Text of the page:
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WHY `THE LEGION OF DOOM' HAS LITTLE FEAR OF THE FEDS
It was billed as the largest-ever crackdown on computer crime. Last May, 150 gun-toting Secret Service agents raided suspected computer desperados in 14 states for evidence of high-tech chicanery. The feds carted off dozens of computers and thousands of diskettes, leaving behind a bunch of dazed computer nerds. The hacker bust, the government trumpeted, "should convey a message to any computer enthusiast whose interests exceed the ethical use of computers."
But "Operation Sundevil" has turned out to be a bust of another sort. Nearly a year after the crackdown, the probe has produced just one indictment. And a prosecutor involved in the investigation, who didn't want to be quoted by name, says chances are "extremely high" that most of the cases will be dropped--as quietly as possible. It's the latest in a series of setbacks for the government's highly publicized drive against computer crime (table). The fate of these cases is sending a message to computer enthusiasts that's quite different from what the government intended: It's much harder to nail hackers for electronic mayhem than prosecutors ever imagined.
VAST RECORDS. Although the obstacles vary from case to case, there are some common threads. Computer crimes often span the country, calling for tricky coordination of far-flung law-enforcement agencies. Moreover, cops must be careful not to infringe personal freedoms in an area of the law that has yet to be clearly defined. Computer law is so murky that Harvard University law professor Laurence H. Tribe even has proposed a Constitutional amendment to clear it up. "New technologies should lead us to look more closely at just what values the Constitution seeks to preserve," he says.
Another complication is that computer records are so vast that digging up evidence for successful prosecutions is enormously time-consuming. Consider Operation Sundevil, named after the mascot of Arizona State University, where the case began. The target of the investigation was a loose, nationwide network of hackers known as the Legion of Doom. The feds suspected the Doomsters of trading stolen credit-card numbers and long-distance phone cards and exchanging information on how to break into corporate computers around the country. The raid netted 23,000 disks. "The magnitude overwhelmed us," concedes Dale P. Boll, deputy director of the Secret Service's Fraud Div.
Perhaps the biggest enforcement problem is that gumshoes trained to nab drug runners are woefully unprepared for their high-tech task. Jerome R. Dalton, American Telephone & Telegraph Co.'s corporate security manager, is convinced that the feds simply can't convict computer criminals on their own. He points to Leonard Rose Jr., a computer consultant who pleaded guilty on Mar. 22 to wire-fraud charges in Chicago and Baltimore. Prosecutors said he sent illegal copies of a $77,000 AT&T computer-operating system known as Unix to hackers around the country after modifying it so it could be used to invade corporate and government systems.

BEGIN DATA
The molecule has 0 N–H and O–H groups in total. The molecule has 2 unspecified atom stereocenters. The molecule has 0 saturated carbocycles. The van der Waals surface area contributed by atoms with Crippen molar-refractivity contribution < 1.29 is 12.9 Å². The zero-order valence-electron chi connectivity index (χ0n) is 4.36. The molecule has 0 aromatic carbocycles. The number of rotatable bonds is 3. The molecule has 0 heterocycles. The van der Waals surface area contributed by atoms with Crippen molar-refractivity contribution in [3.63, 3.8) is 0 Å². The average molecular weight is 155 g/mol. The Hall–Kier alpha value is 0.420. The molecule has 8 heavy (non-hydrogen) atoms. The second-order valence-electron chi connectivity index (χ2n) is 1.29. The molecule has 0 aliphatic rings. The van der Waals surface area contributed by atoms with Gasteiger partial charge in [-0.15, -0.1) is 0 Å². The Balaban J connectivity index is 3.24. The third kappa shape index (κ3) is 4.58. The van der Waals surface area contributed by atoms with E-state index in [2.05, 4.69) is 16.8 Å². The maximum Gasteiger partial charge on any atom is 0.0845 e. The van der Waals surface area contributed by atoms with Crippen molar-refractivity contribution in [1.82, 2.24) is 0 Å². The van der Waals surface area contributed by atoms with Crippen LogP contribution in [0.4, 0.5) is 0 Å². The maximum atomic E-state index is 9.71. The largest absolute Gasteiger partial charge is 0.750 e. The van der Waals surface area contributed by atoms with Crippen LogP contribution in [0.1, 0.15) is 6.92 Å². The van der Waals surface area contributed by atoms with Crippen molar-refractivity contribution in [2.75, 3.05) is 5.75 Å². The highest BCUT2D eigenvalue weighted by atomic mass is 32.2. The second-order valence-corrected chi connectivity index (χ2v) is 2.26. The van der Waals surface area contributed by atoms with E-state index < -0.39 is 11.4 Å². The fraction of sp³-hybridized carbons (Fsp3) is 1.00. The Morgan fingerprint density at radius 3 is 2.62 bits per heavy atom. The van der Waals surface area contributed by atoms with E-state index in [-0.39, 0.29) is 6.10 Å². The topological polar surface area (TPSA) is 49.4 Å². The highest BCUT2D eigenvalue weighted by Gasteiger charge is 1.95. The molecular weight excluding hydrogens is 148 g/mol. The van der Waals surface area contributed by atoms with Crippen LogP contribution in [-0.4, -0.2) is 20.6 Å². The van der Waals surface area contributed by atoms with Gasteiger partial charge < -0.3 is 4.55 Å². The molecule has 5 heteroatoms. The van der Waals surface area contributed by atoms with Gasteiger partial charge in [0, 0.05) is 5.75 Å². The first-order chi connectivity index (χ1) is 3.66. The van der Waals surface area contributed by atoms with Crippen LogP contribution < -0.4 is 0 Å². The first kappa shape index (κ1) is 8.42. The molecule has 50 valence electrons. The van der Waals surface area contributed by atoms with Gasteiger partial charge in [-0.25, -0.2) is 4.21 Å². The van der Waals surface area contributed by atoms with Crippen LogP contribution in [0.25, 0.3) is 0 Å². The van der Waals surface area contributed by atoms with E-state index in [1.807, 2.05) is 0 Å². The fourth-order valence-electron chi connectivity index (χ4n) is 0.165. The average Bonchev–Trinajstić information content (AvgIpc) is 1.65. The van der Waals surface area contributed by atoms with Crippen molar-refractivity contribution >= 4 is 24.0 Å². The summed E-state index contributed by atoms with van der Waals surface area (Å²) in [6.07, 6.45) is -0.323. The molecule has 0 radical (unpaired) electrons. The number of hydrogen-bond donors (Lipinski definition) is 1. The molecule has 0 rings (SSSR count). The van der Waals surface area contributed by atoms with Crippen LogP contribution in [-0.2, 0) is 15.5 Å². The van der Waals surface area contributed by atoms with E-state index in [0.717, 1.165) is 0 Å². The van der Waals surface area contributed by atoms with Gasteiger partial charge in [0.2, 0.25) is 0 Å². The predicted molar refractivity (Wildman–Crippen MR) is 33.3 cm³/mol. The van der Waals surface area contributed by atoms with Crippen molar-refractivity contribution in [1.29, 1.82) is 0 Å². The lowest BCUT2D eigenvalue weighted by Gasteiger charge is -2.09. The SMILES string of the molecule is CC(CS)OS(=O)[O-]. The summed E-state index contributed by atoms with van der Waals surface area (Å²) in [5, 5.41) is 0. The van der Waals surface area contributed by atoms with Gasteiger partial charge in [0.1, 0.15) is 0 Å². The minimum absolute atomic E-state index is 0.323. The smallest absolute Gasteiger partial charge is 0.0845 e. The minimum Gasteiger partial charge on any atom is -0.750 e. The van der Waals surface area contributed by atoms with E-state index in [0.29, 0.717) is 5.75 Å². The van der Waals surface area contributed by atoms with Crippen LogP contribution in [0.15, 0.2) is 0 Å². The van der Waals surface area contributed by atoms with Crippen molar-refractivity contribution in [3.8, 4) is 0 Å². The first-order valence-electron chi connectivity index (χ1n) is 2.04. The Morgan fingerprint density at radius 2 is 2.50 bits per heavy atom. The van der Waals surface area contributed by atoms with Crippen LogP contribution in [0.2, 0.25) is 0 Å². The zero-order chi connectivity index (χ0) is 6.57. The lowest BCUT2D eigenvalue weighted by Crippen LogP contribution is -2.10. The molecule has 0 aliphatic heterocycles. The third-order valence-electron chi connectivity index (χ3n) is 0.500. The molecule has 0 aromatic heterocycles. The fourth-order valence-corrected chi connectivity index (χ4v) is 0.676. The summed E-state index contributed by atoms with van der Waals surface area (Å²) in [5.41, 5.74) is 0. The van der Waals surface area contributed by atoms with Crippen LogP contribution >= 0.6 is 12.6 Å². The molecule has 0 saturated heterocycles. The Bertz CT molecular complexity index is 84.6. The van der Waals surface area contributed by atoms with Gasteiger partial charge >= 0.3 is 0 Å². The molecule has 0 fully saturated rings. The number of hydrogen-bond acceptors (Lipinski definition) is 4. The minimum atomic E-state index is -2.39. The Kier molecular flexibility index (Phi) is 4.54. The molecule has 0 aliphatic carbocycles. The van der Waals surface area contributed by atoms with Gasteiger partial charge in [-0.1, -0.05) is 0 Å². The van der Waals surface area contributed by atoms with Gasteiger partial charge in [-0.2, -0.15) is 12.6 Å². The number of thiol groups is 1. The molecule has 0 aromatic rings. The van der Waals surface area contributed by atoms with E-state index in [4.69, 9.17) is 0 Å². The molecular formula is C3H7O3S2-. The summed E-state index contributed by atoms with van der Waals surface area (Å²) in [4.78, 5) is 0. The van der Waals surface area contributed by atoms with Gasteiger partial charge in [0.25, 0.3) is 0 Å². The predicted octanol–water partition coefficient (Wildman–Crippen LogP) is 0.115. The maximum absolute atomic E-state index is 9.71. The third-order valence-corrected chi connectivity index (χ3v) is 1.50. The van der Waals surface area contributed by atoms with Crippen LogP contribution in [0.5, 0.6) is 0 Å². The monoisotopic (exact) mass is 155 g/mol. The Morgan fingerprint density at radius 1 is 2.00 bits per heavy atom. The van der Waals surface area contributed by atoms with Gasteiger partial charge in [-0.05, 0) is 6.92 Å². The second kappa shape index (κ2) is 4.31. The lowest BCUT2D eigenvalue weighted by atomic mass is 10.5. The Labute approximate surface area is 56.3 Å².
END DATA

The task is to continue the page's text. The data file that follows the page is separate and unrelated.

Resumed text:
PLUGGING GAPS. Dalton contends that without AT&T's help, the government wouldn't have had a case. It was AT&T--not the feds--that verified that Rose wasn't a licensed Unix user and that the program had been modified to make breaking into computer systems easier. "Computer literacy in law enforcement isn't what it should be," says Dorothy Denning, who chairs Georgetown University's computer-science department.
The government admits its investigations are hampered by a lack of expertise and funds to pursue the vast new area of potential abuse. But the authorities are trying to plug some of the gaps. In January, the Justice Dept. formed a computer-crime task force to coordinate prosecutions with state and foreign governments. States such as Florida and California have set up similar groups. "We're getting a more coherent law-enforcement approach now," says Gail Thackeray, a special deputy county attorney in Maricopa County, Ariz., and a key player in Operation Sundevil.
Despite all the "abort" and "error" messages, the government has notched some successes. Rose's plea bargain, for instance, calls for a one-year jail sentence, by far the stiffest to date. That time behind bars for Rose sends yet another message to hackers: The government will mete out tough discipline to those computer crooks it does convict. But it has little choice if its crackdown is to be taken seriously. The hackers the feds are snaring in their electronic net are few and far between.Mark Lewyn in Washington and Evan I. Schwartz in New York